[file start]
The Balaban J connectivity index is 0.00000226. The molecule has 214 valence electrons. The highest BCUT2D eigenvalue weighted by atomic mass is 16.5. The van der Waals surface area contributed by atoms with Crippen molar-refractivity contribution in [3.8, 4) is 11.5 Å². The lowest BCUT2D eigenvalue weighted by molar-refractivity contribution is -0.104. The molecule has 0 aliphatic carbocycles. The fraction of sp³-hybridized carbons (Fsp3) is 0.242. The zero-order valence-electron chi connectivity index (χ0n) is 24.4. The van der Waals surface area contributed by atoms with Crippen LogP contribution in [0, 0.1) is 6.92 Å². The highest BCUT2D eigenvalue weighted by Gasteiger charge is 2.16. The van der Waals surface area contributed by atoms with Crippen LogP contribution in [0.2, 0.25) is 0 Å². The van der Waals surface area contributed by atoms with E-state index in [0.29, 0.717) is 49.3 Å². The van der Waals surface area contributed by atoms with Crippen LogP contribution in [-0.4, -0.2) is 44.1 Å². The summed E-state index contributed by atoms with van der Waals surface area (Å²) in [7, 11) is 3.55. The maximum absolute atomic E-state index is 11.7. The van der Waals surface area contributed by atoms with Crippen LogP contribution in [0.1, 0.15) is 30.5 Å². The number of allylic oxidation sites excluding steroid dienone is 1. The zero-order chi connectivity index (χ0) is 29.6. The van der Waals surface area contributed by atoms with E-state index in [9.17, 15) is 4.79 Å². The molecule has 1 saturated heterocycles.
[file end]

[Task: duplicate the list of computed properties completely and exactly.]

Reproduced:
The Balaban J connectivity index is 0.00000226. The molecule has 214 valence electrons. The highest BCUT2D eigenvalue weighted by atomic mass is 16.5. The van der Waals surface area contributed by atoms with Crippen molar-refractivity contribution in [3.8, 4) is 11.5 Å². The lowest BCUT2D eigenvalue weighted by molar-refractivity contribution is -0.104. The molecule has 0 aliphatic carbocycles. The fraction of sp³-hybridized carbons (Fsp3) is 0.242. The zero-order valence-electron chi connectivity index (χ0n) is 24.4. The van der Waals surface area contributed by atoms with Crippen LogP contribution in [0, 0.1) is 6.92 Å². The highest BCUT2D eigenvalue weighted by Gasteiger charge is 2.16. The van der Waals surface area contributed by atoms with Crippen LogP contribution in [0.2, 0.25) is 0 Å². The van der Waals surface area contributed by atoms with E-state index in [0.29, 0.717) is 49.3 Å². The van der Waals surface area contributed by atoms with Crippen LogP contribution in [-0.4, -0.2) is 44.1 Å². The summed E-state index contributed by atoms with van der Waals surface area (Å²) in [7, 11) is 3.55. The maximum absolute atomic E-state index is 11.7. The van der Waals surface area contributed by atoms with Crippen LogP contribution in [0.1, 0.15) is 30.5 Å². The number of allylic oxidation sites excluding steroid dienone is 1. The zero-order chi connectivity index (χ0) is 29.6. The van der Waals surface area contributed by atoms with E-state index in [9.17, 15) is 4.79 Å². The molecule has 1 saturated heterocycles.